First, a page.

32 minutes ago, Raebon said:

One rule question I'm trying to nail down: do you need to learn by experience in between training of non-combat skills? The rulebook didn't seem totally clear on this point to me,and I could see the logic going either way tbh.

As far as I'm aware, there's no restriction of this sort-- unless I've missed such a thing entirely.  My meta-logic would also be that it'd be a bad idea if there were, as it'd be a whole extra and fairly unnecessary bookkeeping exercise to track skills-I-need-to-improve-with-a-tick vs ones-I'm-able-to-train.

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2 hours ago, simonh said:

The restriction on having to learn by experience before you can buy another 5% training is specific to combat skills.

Oops.  That feeling when you've spend an embarrassingly long time looking for a rule in RQG, as opposed to 2s looking at the "RQ2" in the thread title...

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23 hours ago, Alex said:

You're welcome!  I think some sort of 'session zero' exercise is very useful for establishing this sort of thing.  Could be something like a relationship map, a 'community questionnaire' type thing, or just a running-stuff-up-the-flagpole exercise.  "So peeps, I'm thinking of structuring things around Fubar the Windy, High Storm Voice of Somelocation, being the main patron for your PCs -- that work for youse?"

Yeah, most def! I did a session zero but more to set the stage of Glorantha and make sure everyone was cool with dying horribly because a trollkin got a lucky roll. Nobody's died yet, but one player almost died twice in the first session: two rock toads nearly ripped her in half (one had the left leg; the other had the right arm), and then a baboon pegged her in the chest with a stone hard enough to put her down, bleeding to death.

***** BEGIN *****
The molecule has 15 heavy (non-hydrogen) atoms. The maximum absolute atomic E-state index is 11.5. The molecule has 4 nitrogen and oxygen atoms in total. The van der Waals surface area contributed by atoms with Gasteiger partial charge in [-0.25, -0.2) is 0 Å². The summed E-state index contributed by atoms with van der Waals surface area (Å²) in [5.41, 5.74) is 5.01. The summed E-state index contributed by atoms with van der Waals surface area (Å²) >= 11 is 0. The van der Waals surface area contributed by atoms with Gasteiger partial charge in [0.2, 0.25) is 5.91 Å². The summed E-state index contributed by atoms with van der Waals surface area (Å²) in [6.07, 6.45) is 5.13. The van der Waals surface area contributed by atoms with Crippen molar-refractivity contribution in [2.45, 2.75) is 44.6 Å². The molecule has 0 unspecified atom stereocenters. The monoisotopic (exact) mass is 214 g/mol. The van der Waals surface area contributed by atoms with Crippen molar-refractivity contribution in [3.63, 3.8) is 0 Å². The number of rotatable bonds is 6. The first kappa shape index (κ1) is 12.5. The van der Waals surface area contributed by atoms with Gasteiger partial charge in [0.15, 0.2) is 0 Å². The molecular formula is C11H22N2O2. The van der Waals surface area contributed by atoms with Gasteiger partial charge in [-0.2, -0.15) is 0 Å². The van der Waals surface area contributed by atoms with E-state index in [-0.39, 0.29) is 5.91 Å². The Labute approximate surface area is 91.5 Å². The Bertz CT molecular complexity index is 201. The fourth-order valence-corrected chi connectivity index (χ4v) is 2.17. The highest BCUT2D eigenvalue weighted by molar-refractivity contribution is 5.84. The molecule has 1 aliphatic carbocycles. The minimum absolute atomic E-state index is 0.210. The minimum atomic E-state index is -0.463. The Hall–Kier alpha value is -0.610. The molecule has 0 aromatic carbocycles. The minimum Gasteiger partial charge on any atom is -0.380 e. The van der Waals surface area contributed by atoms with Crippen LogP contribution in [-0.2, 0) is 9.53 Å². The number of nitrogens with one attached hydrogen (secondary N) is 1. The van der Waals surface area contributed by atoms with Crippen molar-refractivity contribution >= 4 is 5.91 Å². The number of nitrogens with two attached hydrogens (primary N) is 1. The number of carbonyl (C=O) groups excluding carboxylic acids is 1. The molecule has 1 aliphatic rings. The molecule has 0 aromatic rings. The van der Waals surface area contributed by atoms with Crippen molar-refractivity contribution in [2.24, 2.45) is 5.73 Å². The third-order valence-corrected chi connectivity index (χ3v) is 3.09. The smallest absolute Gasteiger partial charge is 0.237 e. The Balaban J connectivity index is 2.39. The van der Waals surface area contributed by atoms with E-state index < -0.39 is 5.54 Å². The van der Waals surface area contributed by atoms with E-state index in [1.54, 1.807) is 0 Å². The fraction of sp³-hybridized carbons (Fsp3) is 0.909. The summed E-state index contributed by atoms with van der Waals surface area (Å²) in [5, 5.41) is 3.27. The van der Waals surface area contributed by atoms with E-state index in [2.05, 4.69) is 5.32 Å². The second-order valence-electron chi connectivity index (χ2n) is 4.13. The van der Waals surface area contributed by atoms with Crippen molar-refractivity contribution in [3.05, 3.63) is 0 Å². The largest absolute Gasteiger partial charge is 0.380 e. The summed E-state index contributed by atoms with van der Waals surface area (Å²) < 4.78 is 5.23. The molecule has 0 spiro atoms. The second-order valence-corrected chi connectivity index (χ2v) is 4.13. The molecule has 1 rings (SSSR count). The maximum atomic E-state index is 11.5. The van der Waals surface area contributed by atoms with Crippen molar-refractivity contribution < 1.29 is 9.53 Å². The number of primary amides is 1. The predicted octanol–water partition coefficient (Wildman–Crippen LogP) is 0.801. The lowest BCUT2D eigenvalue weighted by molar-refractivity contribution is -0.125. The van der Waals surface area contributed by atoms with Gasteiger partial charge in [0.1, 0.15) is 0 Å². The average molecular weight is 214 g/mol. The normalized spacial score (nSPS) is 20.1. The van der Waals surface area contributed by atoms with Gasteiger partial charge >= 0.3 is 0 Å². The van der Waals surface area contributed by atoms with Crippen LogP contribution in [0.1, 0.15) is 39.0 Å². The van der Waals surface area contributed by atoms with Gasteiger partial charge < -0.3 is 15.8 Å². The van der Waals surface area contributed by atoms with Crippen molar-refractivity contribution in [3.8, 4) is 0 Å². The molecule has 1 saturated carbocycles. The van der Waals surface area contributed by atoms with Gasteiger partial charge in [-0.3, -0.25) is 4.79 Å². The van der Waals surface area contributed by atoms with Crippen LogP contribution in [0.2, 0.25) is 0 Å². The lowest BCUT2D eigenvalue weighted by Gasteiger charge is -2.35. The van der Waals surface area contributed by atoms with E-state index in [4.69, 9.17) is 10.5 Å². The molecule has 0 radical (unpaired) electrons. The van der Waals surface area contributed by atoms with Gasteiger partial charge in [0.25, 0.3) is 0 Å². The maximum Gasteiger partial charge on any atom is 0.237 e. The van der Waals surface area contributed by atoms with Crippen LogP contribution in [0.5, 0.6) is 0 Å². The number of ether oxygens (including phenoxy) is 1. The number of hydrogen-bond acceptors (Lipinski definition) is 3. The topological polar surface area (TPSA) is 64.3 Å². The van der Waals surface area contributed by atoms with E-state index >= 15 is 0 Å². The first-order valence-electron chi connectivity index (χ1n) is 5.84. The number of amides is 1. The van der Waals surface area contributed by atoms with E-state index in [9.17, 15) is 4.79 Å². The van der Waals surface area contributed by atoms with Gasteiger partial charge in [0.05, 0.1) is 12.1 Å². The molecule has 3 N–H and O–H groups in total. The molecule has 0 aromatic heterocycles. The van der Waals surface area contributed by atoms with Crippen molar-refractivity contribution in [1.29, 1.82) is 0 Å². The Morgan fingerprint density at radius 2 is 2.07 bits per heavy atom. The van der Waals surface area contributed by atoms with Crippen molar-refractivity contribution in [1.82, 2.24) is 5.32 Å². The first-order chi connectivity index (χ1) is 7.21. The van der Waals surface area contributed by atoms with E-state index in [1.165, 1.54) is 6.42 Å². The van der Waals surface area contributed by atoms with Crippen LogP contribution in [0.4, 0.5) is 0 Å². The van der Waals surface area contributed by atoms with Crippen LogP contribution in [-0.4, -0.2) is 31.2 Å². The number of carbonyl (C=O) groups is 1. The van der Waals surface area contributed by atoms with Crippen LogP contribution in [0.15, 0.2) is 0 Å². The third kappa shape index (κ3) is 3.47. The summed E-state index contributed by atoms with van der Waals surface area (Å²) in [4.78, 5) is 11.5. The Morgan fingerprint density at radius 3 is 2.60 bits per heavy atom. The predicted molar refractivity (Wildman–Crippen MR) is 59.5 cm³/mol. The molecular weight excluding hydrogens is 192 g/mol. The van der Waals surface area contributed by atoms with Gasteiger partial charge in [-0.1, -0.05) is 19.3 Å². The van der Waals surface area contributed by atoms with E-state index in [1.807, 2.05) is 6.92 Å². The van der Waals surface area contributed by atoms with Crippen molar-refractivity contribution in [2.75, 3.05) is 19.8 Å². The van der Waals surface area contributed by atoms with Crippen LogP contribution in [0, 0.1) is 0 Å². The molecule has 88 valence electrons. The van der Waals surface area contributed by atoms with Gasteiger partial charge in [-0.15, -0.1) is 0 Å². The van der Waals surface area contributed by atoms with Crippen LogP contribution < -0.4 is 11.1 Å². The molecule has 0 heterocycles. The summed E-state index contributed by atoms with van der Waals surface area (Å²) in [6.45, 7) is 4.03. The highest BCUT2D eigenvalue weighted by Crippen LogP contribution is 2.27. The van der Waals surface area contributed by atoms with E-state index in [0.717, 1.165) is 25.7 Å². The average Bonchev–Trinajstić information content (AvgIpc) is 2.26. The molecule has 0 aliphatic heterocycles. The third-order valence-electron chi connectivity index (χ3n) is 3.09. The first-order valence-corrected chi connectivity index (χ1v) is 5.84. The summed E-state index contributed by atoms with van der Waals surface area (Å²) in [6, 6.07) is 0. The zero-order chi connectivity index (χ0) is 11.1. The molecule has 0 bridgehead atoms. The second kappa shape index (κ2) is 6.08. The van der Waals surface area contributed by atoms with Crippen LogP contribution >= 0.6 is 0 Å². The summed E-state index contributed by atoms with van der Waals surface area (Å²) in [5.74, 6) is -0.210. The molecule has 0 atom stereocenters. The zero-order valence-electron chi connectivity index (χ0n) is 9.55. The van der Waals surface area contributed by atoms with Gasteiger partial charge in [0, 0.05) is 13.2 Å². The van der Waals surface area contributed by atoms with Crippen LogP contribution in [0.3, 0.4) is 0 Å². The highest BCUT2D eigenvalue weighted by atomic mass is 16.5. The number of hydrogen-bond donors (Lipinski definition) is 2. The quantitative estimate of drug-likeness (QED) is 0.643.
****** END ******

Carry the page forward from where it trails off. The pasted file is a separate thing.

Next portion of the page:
So far they're cool with wandering around finding work where they can. Got an initiate of Lankhor Mhy, two Daka Fal aspirants going to find a shaman, and a would-be Black Fang Brotherhood assassin about to get his first job.

11 hours ago, simonh said:

The restriction on having to learn by experience before you can buy another 5% training is specific to combat skills.

On 9/22/2021 at 5:16 PM, Alex said:

 

Ah, boosh! Thanks Simon! I couldn't settle on a way to handle it and it would have fairly major implications on the game, so it's nice to have that settled.

Also because my lankhor mhy initiate only became one because he spent 45 weeks solid training up his alchemy skill 😛

 

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31 minutes ago, Raebon said:

Yeah, most def! I did a session zero but more to set the stage of Glorantha and make sure everyone was cool with dying horribly because a trollkin got a lucky roll.

Sometimes you do a session zero and you realize you needed to do a session -1, maybe a session -2, etc, too. 🙂  (Or maybe like the casinos, and a 0, then a 00, a 000...)

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  • 4 weeks later...

Not a rules question, but I heard Jeff Richard mention the Xeno Gang and how Greg Stafford would be sure to have a couple of drinks before role-playing the gorilla, just to make sure his reactions were authentic.

Now, I know of the Xeno Gang, I'm sure I've seen them statted up, but I can't for the life of me recall where. Can anyone tell me where I can find the Gang? I'd love to set them on my players! 😆

 

UPDATE: Found them, but not where I expected - RQ3 monster book featured a vignette by Lisa Free of the Xeno Gang!

Edited by EMH